The New York City real estate market is expected to take a hit as the result of ambitious legislation designed to push back against climate change, which includes requiring the owners of residential and commercial buildings to cut energy usage and carbon emissions or face significant fines.
Under one of the six bills passed as part of the Climate Mobilization Act, buildings that are more than 25,000 square feet will be required to make fixes, such as upgrading boilers and installing new windows and insulation, to become more energy efficient, with the goal of cutting greenhouse gas emissions 40% percent by 2030 and 80% by 2050.
Starting in 2024, building owners who don't comply will be hit with fines totaling the difference between the emissions limit for the year and its actual emissions, multiplied by $268.
Real estate industry leaders, including those involved in discussions leading up to the legislation that was crafted with the goal of it passing by Earth Day on April 22, worry that the aggressive law will further hurt the already struggling residential market as building owners are faced with making pricey retrofits and encouraging tenants to change their energy use.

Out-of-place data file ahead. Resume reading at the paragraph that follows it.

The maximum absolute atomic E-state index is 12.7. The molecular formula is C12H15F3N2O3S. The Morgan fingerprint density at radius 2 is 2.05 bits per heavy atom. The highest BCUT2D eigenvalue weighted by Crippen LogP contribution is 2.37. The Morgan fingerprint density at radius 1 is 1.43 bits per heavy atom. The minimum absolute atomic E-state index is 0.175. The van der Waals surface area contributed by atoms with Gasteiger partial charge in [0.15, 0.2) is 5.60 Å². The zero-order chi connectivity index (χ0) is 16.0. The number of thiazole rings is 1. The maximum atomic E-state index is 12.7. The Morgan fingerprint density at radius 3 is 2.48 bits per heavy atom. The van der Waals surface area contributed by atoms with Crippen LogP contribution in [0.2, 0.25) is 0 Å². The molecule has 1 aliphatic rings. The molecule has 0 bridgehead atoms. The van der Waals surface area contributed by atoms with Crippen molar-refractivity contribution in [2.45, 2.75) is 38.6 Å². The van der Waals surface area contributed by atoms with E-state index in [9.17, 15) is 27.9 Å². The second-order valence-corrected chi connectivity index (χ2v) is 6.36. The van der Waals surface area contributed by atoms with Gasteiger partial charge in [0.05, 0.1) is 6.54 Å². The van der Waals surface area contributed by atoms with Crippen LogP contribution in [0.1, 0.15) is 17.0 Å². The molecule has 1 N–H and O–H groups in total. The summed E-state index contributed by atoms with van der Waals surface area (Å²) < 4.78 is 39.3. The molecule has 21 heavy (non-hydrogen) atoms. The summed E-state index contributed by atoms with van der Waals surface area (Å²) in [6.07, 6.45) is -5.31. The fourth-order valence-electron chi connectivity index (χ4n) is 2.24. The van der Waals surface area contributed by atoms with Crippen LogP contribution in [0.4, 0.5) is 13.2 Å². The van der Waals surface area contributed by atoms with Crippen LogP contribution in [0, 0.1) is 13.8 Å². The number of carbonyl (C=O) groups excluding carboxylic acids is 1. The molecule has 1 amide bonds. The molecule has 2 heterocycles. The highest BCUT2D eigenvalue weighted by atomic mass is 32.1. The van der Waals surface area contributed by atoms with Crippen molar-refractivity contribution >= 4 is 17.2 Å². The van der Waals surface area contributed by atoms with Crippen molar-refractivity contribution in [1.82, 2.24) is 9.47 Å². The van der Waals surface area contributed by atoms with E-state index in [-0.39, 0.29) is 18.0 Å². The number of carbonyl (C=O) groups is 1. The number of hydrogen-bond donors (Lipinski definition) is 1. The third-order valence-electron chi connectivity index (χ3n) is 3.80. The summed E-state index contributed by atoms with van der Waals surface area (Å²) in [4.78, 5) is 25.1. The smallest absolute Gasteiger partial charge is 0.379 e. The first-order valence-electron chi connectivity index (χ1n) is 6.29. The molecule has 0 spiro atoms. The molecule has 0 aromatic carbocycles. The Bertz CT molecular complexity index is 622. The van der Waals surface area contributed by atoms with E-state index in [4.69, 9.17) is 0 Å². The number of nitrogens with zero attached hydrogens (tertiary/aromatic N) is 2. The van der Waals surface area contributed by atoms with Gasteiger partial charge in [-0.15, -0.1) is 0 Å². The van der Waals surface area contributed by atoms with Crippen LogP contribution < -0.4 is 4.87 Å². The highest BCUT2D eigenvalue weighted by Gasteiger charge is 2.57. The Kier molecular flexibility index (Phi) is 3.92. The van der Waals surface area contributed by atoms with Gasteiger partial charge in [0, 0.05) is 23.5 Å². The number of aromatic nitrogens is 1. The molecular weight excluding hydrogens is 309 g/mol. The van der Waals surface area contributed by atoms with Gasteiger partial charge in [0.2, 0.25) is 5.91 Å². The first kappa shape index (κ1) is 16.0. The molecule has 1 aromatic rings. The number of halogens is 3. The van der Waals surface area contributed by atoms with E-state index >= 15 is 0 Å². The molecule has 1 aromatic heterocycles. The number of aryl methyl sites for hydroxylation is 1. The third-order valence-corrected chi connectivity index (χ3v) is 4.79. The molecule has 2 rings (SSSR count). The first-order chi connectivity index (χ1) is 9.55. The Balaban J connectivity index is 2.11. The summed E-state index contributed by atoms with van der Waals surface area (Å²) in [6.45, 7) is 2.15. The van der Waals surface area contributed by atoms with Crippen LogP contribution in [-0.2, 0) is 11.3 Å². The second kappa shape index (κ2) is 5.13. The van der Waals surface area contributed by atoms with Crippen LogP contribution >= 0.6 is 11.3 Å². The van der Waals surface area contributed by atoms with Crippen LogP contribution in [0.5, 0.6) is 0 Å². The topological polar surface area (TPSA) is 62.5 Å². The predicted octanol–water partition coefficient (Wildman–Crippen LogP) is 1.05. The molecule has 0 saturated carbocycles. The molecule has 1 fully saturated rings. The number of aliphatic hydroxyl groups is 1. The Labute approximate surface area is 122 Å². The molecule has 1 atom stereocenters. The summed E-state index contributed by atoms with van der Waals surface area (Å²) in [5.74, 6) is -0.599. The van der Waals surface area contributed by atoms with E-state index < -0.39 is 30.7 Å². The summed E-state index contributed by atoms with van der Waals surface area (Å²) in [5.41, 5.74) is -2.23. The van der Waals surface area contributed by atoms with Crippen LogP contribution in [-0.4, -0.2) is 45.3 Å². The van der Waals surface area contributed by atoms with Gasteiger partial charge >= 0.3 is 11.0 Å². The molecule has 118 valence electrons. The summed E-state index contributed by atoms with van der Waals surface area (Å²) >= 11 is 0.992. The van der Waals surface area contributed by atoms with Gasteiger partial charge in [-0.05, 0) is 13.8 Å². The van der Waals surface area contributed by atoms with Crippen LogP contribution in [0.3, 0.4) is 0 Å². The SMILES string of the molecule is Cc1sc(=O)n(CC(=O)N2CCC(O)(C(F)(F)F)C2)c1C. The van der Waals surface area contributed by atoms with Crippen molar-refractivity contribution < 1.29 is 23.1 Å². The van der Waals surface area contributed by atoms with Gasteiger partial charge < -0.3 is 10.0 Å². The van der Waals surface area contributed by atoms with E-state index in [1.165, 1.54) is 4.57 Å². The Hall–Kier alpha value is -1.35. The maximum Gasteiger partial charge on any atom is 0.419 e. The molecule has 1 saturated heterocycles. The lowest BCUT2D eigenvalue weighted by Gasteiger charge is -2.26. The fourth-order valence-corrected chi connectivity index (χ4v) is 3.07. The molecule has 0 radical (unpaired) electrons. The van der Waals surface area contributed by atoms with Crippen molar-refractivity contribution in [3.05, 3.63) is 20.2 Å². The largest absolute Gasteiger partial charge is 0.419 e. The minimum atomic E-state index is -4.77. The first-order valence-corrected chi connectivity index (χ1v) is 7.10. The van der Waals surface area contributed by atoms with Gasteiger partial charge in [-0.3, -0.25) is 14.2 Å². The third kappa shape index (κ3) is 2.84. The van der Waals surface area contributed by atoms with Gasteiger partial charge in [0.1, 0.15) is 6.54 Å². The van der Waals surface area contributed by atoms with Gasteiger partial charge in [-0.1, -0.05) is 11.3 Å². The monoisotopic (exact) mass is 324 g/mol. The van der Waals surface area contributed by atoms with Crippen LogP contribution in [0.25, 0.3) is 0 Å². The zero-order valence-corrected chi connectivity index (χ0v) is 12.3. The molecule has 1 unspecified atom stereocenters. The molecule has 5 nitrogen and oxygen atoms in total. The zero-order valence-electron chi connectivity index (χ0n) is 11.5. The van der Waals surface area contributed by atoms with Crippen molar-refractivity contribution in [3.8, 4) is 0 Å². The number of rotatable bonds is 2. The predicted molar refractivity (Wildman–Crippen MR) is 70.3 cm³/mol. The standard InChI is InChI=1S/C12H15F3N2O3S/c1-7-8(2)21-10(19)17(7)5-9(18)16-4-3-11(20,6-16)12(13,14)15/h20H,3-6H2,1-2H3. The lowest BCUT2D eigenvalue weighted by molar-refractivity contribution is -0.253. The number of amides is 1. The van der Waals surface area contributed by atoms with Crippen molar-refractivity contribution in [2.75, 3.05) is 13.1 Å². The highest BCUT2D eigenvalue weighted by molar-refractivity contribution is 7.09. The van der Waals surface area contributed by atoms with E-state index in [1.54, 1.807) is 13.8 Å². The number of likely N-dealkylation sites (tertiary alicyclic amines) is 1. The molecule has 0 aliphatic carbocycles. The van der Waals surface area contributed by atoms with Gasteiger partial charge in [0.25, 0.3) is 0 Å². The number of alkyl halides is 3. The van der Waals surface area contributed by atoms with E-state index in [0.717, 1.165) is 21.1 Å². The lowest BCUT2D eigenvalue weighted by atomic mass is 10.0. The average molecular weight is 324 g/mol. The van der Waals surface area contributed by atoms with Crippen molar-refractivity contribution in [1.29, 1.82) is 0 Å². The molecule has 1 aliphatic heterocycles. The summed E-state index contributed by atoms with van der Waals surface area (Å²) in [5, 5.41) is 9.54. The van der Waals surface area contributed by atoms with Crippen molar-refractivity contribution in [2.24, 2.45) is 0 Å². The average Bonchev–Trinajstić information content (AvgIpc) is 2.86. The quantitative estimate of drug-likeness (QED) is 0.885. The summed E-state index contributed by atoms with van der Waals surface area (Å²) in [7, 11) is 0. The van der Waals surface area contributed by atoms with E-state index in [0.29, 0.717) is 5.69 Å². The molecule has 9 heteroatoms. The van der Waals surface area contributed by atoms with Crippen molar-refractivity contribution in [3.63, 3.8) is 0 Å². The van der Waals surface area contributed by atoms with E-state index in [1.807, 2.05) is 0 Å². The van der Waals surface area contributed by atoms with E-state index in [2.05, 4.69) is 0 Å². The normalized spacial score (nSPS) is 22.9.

"It's going to have a big impact on buildings in New York City, there's no doubt about that," says Daniel Avery, director of legislative affairs for the Building Owners & Managers Association of Greater New York (BOMA), a trade association for commercial real estate professionals in the five boroughs that served on a task force of stakeholders run by the office of Mayor Bill De Blasio to form the basis of the legislation. "What exactly that's going to look like, people are scrambling to figure out."
The law will require older co-ops and condos over 25,000 square feet to make significant improvements. Buildings can also comply by buying renewable energy credits, paying for renewable energy that is generated elsewhere.